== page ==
Drought, economic stimulus and bottled tap water

Every week, the Freshwater Society posts a digest of regional, national and international news articles and research reports on water and the environment. Go to the Freshwater web site to read the latest digest, or click on the links below to read the original articles. If you see something that interests you, let us know by posting a comment.

California drought now officially an emergency
Citing a third consecutive year of drought conditions, Gov. Arnold Schwarzenegger Friday declared a state of emergency and called on urban residents to cut their water usage by 20 percent.

The announcement could intensify talks in the Capitol about upgrading the state’s water infrastructure — a contentious debate that has pitted environmentalists who favor conservation against proponents of building new dams to boost supplies. Negotiations in the Legislature have stalled repeatedly in recent years over the issue of dams.
–San Jose Mercury News

Tap water in a bottle? Don’t laugh. It sells
Two teachers on their lunch break scanned a refrigerated shelf inside a Manhattan coffee shop lined with drink bottles: Naked Juice, Perrier, Smartwater, New York City tap water.

“Tap water?” said Alison Szeli, 26, picking up the clear plastic bottle with orange letters: “Tap’d NY. Purified New York City tap water.”

She studied the description: “No glaciers were harmed in making this water.” She compared prices: Smartwater cost $1.85. Tap’d NY was 35 cents less.
–The Los Angeles Times

Supreme Court clears way for coal emission rules
The Supreme Court cleared the way for the Environmental Protection Agency to issue new regulations on emissions of mercury, lead, arsenic and other pollutants from the nation’s coal-fired power plants.

Environmental groups hailed the action as a final blow to Bush administration efforts to frustrate tight regulation of the emissions, but any new Obama administration rules may draw their own court challenges.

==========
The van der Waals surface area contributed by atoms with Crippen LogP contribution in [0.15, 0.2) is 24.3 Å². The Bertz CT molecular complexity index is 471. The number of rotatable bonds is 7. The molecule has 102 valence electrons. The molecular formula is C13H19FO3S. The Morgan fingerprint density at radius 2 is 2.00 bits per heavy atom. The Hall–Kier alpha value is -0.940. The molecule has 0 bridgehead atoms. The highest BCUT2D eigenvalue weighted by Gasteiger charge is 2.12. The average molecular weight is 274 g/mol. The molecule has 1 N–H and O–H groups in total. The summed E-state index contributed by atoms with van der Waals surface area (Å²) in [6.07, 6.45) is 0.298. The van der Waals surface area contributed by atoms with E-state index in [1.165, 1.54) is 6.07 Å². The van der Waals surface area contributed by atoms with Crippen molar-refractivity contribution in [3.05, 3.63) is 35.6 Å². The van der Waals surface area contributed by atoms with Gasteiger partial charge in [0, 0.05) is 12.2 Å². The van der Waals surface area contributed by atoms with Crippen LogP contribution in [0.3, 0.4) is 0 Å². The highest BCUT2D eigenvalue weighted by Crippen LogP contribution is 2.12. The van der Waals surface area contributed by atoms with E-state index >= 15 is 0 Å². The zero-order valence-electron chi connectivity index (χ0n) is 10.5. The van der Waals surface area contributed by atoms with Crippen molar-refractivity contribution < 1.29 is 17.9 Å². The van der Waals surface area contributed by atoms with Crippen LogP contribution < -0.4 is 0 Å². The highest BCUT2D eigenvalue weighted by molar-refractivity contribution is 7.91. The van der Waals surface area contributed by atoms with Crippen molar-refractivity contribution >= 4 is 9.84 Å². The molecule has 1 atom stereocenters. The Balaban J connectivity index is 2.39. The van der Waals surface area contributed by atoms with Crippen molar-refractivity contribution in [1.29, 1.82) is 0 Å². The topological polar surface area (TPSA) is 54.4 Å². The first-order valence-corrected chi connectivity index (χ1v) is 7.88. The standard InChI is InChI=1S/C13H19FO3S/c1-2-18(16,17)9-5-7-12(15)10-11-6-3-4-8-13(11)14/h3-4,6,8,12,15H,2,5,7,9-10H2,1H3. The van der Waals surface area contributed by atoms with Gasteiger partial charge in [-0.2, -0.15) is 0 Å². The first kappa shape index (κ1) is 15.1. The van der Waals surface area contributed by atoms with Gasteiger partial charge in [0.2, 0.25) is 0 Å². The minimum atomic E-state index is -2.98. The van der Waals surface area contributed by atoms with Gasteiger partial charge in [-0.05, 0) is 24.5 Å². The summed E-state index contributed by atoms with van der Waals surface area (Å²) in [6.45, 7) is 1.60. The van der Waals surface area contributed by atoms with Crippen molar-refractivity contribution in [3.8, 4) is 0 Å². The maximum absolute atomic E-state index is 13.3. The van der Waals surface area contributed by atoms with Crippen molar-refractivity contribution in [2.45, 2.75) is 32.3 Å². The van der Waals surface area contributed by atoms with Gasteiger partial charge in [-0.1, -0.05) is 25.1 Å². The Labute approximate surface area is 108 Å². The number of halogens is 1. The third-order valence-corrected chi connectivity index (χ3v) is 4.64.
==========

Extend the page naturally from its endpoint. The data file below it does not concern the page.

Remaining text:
–The New York Times

Gas drilling boom spurs water worries
On a snowy hillside in rural southwest Pennsylvania, Larry Grimm drives his truck up a steep gravel track to a hilltop reservoir surrounded by orange plastic fencing and “keep out” signs.

The pond supplies water pumped from a local creek to the natural gas wells that are springing up throughout Mount Pleasant Township, where Grimm is the municipal supervisor.
–Reuters

EPA promises new look at rules on invasives
The Obama administration’s top environmental official indicated that she will consider tougher rules to protect the Great Lakes from invasive species that hitch rides into the region aboard oceangoing vessels.

Newly appointed Environmental Protection Agency Administrator Lisa Jackson said she will take a fresh look at her agency’s new policy that requires oceangoing vessels to flush their ship-steadying ballast tanks in mid-ocean to expel any unwanted organisms.
–Milwaukee Journal Sentinel

Rising water in mine pit worries Bovey residents
Water has been rising in a huge abandoned mine pit near Bovey for about 15 years, and residents’ concerns are rising along with it. The high water is already finding its way into basements, and some residents think it could spill out of the pit some day, inundating the small town.

While there’s money available to try to fix the problem, there’s little agreement how to do that.
–Minnesota Public Radio

Firms urged to disclose ‘water footprint’
Corporations’ “water footprint” — assessing their water use and pollution — should be disclosed in SEC financial reports along with companies’ strategies for dealing with expected growth in water-related costs, according a report by Ceres and the Pacific Institute.

“Investors also have a significant interest and role” in encouraging companies “to look more closely at their potential risk exposure to water-related challenges,” according to the 60-page report issued today. Investors should be aware of potential financial, regulatory and reputational risks corporations face related to water usage and availability that could drive up costs, the report said.
–Pension & Investments

Obama budget would benefit Great Lakes
The budget President Obama revealed would send $475 million to the Midwest to clean up and restore the Great Lakes.

The money would go toward combating invasive species, runoff pollution and contaminated sediment. When he was running for president, Obama committed to making restoration of the Great Lakes a priority.
–The Daily Cardinal

Heavy metal mine cleanup could provide economic boost